On 19 December in the Frans Halsmuseum in Haarlem, the exhibition Judith Leyster: the first woman to become a master painter will open, honoring her 400th birthday. During the preparations for the exhibition a painting has been rediscovered, that for centuries has always been in private collections and never on public display.
Information from the museum press release, 12 December 2009
In August, a Belgian collector addressed the museum and told she had in her possession a work by Judith Leyster (1609-1660). Anna Tummers, curator of Old Masters at the museum, confirmed the work as a flower still life signed "Judith. molenaers 1654".
The painting is very likely to be the blompotje van Juffr. Molenaer (flowerpot by Ms. Molenaer), that is mentioned in the inventory of possessions made up after the death of her husband, painter Jan Miense Molenaer. In this inventory she is consequently called "Molenaer", which suggests she signed with her husband’s name as is the case here.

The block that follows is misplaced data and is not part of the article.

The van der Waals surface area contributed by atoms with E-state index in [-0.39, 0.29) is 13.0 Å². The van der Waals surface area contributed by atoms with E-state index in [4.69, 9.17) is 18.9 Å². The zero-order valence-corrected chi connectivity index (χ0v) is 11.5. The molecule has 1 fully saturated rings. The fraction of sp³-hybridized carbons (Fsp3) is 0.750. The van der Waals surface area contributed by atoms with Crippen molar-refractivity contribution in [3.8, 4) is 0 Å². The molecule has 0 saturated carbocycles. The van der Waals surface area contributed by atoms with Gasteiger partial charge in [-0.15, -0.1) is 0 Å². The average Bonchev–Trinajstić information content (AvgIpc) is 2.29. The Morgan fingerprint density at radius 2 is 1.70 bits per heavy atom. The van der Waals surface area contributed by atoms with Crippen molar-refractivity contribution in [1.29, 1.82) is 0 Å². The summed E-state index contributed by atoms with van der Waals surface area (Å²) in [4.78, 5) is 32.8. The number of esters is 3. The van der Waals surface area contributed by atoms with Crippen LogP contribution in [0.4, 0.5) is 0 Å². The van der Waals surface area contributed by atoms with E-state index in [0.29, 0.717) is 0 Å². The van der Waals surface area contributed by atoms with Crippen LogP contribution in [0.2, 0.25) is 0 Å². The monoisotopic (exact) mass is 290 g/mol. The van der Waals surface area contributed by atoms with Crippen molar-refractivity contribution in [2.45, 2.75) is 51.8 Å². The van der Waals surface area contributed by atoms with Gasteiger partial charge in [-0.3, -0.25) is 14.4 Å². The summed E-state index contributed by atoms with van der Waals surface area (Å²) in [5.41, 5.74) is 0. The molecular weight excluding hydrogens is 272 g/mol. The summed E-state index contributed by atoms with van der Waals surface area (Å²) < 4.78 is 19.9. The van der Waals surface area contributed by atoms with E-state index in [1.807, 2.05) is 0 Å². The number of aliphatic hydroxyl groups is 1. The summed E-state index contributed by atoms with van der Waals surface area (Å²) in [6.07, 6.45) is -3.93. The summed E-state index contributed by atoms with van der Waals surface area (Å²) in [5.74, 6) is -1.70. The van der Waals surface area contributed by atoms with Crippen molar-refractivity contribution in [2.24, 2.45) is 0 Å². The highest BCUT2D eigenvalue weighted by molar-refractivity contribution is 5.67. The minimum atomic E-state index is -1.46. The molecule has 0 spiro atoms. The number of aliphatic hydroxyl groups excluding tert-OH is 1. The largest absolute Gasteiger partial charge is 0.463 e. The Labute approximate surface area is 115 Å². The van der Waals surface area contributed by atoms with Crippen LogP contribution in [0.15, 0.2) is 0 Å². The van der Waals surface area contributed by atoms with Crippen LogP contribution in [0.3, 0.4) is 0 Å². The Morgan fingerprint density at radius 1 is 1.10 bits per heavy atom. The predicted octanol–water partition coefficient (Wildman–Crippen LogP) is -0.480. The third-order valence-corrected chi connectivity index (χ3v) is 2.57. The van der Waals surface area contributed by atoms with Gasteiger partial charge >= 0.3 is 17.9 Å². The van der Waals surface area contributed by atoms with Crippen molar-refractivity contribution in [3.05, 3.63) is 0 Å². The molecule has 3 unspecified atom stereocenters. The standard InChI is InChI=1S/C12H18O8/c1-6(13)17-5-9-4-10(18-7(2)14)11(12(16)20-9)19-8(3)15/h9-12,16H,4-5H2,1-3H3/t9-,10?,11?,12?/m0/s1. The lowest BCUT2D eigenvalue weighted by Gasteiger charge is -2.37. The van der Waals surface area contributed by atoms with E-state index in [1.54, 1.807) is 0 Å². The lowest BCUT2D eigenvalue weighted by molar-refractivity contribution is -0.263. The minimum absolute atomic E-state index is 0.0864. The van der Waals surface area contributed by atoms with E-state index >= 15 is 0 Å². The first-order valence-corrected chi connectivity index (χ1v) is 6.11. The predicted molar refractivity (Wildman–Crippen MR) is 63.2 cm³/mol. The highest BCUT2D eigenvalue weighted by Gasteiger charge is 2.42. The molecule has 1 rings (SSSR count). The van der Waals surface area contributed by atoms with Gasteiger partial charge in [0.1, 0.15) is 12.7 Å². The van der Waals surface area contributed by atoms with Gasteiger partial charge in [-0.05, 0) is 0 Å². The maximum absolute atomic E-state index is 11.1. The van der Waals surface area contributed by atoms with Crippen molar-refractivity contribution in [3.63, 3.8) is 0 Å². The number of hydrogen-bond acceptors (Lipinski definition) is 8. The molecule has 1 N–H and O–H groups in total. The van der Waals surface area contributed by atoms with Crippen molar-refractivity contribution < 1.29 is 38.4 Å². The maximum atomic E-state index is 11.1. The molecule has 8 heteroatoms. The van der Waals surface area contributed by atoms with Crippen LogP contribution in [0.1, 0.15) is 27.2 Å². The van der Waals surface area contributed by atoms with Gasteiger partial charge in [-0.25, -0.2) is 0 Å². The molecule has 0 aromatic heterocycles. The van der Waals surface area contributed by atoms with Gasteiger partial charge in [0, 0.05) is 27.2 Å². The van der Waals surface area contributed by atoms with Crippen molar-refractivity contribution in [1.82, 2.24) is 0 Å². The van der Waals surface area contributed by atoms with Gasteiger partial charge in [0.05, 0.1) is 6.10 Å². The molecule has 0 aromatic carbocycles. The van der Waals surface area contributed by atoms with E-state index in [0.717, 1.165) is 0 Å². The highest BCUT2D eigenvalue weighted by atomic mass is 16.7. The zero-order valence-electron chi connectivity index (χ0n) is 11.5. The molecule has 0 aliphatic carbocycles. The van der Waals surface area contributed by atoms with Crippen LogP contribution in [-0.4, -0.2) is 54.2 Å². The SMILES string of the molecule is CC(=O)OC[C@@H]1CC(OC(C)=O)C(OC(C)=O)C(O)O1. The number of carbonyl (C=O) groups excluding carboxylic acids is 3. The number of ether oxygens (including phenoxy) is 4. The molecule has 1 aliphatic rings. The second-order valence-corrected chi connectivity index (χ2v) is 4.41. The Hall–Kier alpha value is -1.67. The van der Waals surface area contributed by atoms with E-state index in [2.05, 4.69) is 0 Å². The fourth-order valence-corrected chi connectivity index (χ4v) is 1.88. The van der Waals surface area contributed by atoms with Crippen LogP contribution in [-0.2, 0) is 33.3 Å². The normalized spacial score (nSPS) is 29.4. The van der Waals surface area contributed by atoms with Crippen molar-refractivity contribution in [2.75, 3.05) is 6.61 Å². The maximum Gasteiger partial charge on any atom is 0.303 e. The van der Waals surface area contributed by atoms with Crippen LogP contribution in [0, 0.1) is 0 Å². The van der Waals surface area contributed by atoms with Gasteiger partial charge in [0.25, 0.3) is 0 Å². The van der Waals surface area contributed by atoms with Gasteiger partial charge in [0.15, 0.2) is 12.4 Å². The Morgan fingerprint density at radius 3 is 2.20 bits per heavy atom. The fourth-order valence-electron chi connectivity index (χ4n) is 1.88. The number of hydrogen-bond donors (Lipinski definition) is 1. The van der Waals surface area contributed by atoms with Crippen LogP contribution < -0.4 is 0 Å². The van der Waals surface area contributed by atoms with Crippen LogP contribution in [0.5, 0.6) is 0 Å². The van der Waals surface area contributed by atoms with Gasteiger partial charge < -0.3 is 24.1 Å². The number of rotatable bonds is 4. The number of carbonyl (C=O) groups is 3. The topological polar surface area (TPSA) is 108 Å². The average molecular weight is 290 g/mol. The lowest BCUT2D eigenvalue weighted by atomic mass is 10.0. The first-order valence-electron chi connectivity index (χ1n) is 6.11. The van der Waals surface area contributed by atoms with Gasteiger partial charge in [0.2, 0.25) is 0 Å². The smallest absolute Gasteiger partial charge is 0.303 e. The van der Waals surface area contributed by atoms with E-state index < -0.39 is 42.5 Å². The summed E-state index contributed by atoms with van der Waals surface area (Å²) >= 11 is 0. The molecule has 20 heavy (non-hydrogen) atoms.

In 1636 Leyster married. There is not much known about her career as a painter after the marriage. Up till now only a study of a tulip dated 1643 was known. The present painting, dated 1654, proves she has been painting at least up till 11 years after we knew before.
the expert on Judith Leyster, Frima Fox Hofrichter states: "Many art historians have often assumed that Judith Leyster gave up painting upon her marriage. With the discovery of the flower still life and its date of 1654, we now have documentation that she continued her career as a painter. It is likely that Leyster moved to still-lives and botanical studies after her marriage, perhaps to split the market with her husband, Jan Miense Molenaer."